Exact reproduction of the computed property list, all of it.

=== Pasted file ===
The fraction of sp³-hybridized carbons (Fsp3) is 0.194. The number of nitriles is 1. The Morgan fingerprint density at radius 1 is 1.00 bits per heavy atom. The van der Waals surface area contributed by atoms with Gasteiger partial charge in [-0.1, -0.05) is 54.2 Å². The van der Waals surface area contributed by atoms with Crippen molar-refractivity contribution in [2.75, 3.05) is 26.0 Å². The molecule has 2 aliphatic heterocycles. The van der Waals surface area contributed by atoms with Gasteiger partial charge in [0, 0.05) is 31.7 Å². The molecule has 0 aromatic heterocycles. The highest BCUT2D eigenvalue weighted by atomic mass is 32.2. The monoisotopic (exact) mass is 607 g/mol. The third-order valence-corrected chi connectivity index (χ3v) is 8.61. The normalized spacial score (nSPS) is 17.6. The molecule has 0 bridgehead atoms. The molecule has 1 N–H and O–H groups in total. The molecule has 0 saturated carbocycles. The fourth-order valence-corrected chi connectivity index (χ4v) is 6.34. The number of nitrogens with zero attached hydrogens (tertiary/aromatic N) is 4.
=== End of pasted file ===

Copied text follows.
The fraction of sp³-hybridized carbons (Fsp3) is 0.194. The number of nitriles is 1. The Morgan fingerprint density at radius 1 is 1.00 bits per heavy atom. The van der Waals surface area contributed by atoms with Gasteiger partial charge in [-0.1, -0.05) is 54.2 Å². The van der Waals surface area contributed by atoms with Crippen molar-refractivity contribution in [2.75, 3.05) is 26.0 Å². The molecule has 2 aliphatic heterocycles. The van der Waals surface area contributed by atoms with Gasteiger partial charge in [0, 0.05) is 31.7 Å². The molecule has 0 aromatic heterocycles. The highest BCUT2D eigenvalue weighted by atomic mass is 32.2. The monoisotopic (exact) mass is 607 g/mol. The third-order valence-corrected chi connectivity index (χ3v) is 8.61. The normalized spacial score (nSPS) is 17.6. The molecule has 0 bridgehead atoms. The molecule has 1 N–H and O–H groups in total. The molecule has 0 saturated carbocycles. The fourth-order valence-corrected chi connectivity index (χ4v) is 6.34. The number of nitrogens with zero attached hydrogens (tertiary/aromatic N) is 4.